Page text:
Igbos have an advantage in maximizing the value of capital development projects such as road because of the shortness of distance in Igboland. It would take about 500 kilometers of roads to connect the main Igbo-speaking capital cities of Awka-Enugu-Abakaliki-Umuahia-Owerri. As a matter of fact, to build a ring road that connects the five states would require dualising the road from Enugu-Abakaliki-Umuahia-Owerri-Onitsha to join the Onitsha-Enugu Federal Highway. If the Federal Government makes good its promise to dualise the Onitsha Owerri road, the job would be further halved!

Assuming that these capital cities are linked in a loop, Igbos states can easily have their major roads built for less than $100 million. And if and when well built, it would last for at least 20 years before any major contract is awarded for repairs, realignment and or widening. One feels a bit nostalgic about this because it is cheaper to build in Nigeria, as government does not have to get into right of way acquisitions. Even when it does, owners of acquired land for road projects have limited opportunities of stopping the project. This is quite unlike the US where right of way issues, eminent domain, relocation, impact studies, alternative route studies, community involvement and active citizen participations, etc, can delay and add cost to a road project.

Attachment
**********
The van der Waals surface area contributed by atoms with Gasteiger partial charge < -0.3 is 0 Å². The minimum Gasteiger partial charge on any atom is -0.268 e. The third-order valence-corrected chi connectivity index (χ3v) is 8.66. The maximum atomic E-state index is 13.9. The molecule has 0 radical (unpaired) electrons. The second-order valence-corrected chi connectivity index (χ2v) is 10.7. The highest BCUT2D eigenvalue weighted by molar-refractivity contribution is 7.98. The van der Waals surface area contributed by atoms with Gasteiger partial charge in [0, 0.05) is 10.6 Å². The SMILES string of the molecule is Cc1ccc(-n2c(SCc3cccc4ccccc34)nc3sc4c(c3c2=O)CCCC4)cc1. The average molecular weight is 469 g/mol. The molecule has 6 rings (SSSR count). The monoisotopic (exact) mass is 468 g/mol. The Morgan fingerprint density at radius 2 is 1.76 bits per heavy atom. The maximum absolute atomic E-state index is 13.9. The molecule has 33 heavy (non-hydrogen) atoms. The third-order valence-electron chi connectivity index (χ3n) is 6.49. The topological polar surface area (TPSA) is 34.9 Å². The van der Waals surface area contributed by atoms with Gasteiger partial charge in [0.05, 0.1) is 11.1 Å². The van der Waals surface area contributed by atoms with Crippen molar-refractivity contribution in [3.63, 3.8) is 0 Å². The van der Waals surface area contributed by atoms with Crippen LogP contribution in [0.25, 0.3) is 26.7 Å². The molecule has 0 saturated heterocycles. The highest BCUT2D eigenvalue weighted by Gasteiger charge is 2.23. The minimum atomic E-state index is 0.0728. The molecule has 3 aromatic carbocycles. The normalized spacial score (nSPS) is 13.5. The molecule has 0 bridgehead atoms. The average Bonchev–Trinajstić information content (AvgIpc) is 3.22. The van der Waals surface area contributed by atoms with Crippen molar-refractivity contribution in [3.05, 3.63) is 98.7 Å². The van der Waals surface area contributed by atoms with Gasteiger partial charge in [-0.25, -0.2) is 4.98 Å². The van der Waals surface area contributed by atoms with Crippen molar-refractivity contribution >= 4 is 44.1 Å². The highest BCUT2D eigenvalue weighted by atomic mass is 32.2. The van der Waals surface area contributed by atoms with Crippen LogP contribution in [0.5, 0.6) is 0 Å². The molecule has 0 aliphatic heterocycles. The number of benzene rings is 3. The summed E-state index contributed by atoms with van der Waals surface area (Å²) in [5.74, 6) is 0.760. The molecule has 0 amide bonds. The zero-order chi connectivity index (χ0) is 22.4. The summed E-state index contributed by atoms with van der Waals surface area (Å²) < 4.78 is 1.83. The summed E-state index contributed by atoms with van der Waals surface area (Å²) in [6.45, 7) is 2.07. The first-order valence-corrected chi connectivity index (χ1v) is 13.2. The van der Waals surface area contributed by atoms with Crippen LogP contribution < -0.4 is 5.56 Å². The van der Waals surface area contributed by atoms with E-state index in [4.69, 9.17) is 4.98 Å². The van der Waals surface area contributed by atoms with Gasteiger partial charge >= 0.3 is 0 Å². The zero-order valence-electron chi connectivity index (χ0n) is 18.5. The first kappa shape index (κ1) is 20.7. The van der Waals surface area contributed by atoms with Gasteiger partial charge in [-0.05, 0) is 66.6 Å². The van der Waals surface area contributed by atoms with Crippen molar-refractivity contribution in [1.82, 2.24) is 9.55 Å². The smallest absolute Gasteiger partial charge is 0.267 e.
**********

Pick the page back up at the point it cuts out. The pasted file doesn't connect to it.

It is disheartening that in Nigeria, local contractors appear not to learn the art of road building and construction. They tend to simply grade the surface, compact and pour tar on it. There is hardly consideration for varying soil conditions, erosion control, embankment, retention, stabilizing, with the result that the road that is celebrated today is gone tomorrow. Part of the problem is that they adopt low local standards, which makes it possible to construct a 5-10 mile stretch for half a million dollars.

Nigeria needs to rethink its mobility and transportation projects such as roads. A lot of idle time is wasted on Nigeria roads. The distance from Enugu to Lagos is about 355 miles but it takes a day to make such journey. If a major multinational elect to have Nigeria as a hub for distribution, it will lose money because of delays on the road. Nigeria is not being considered, despite its huge marketing potentials, mainly because of its poor roads.